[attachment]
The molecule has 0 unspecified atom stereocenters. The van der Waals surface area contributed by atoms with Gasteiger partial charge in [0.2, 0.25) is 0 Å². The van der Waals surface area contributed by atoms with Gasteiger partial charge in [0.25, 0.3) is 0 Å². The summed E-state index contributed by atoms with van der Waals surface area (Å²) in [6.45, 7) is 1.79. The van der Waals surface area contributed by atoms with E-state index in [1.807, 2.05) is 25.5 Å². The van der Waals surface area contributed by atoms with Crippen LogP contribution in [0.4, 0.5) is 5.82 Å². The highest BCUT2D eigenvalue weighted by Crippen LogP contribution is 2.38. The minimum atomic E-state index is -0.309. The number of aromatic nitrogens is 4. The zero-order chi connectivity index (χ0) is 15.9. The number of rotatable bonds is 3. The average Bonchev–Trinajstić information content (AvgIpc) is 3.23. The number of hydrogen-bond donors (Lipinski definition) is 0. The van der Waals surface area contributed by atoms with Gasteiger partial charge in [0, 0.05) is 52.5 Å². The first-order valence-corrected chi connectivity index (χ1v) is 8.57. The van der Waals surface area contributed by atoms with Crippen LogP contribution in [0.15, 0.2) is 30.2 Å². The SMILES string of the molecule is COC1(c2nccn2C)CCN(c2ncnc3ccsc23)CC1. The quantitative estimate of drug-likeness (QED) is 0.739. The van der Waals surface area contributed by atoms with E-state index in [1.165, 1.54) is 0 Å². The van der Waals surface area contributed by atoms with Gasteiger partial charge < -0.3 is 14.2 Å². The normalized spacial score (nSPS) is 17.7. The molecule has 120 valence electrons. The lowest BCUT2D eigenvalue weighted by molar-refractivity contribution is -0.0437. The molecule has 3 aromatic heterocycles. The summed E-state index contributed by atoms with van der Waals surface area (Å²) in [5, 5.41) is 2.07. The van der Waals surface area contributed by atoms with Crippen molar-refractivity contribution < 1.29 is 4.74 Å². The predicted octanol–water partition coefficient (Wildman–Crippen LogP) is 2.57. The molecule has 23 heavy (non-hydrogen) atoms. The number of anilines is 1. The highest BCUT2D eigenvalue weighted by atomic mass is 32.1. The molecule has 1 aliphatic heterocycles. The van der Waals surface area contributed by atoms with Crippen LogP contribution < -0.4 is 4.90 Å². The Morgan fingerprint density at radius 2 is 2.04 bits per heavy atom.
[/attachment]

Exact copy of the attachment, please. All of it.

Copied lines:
The molecule has 0 unspecified atom stereocenters. The van der Waals surface area contributed by atoms with Gasteiger partial charge in [0.2, 0.25) is 0 Å². The van der Waals surface area contributed by atoms with Gasteiger partial charge in [0.25, 0.3) is 0 Å². The summed E-state index contributed by atoms with van der Waals surface area (Å²) in [6.45, 7) is 1.79. The van der Waals surface area contributed by atoms with E-state index in [1.807, 2.05) is 25.5 Å². The van der Waals surface area contributed by atoms with Crippen LogP contribution in [0.4, 0.5) is 5.82 Å². The highest BCUT2D eigenvalue weighted by Crippen LogP contribution is 2.38. The minimum atomic E-state index is -0.309. The number of aromatic nitrogens is 4. The zero-order chi connectivity index (χ0) is 15.9. The number of rotatable bonds is 3. The average Bonchev–Trinajstić information content (AvgIpc) is 3.23. The number of hydrogen-bond donors (Lipinski definition) is 0. The van der Waals surface area contributed by atoms with Gasteiger partial charge in [0, 0.05) is 52.5 Å². The first-order valence-corrected chi connectivity index (χ1v) is 8.57. The van der Waals surface area contributed by atoms with Crippen LogP contribution in [0.15, 0.2) is 30.2 Å². The SMILES string of the molecule is COC1(c2nccn2C)CCN(c2ncnc3ccsc23)CC1. The quantitative estimate of drug-likeness (QED) is 0.739. The van der Waals surface area contributed by atoms with E-state index in [1.165, 1.54) is 0 Å². The van der Waals surface area contributed by atoms with Gasteiger partial charge < -0.3 is 14.2 Å². The normalized spacial score (nSPS) is 17.7. The molecule has 120 valence electrons. The lowest BCUT2D eigenvalue weighted by molar-refractivity contribution is -0.0437. The molecule has 3 aromatic heterocycles. The summed E-state index contributed by atoms with van der Waals surface area (Å²) in [5, 5.41) is 2.07. The van der Waals surface area contributed by atoms with Crippen molar-refractivity contribution < 1.29 is 4.74 Å². The predicted octanol–water partition coefficient (Wildman–Crippen LogP) is 2.57. The molecule has 23 heavy (non-hydrogen) atoms. The number of anilines is 1. The highest BCUT2D eigenvalue weighted by atomic mass is 32.1. The molecule has 1 aliphatic heterocycles. The van der Waals surface area contributed by atoms with Crippen LogP contribution < -0.4 is 4.90 Å². The Morgan fingerprint density at radius 2 is 2.04 bits per heavy atom.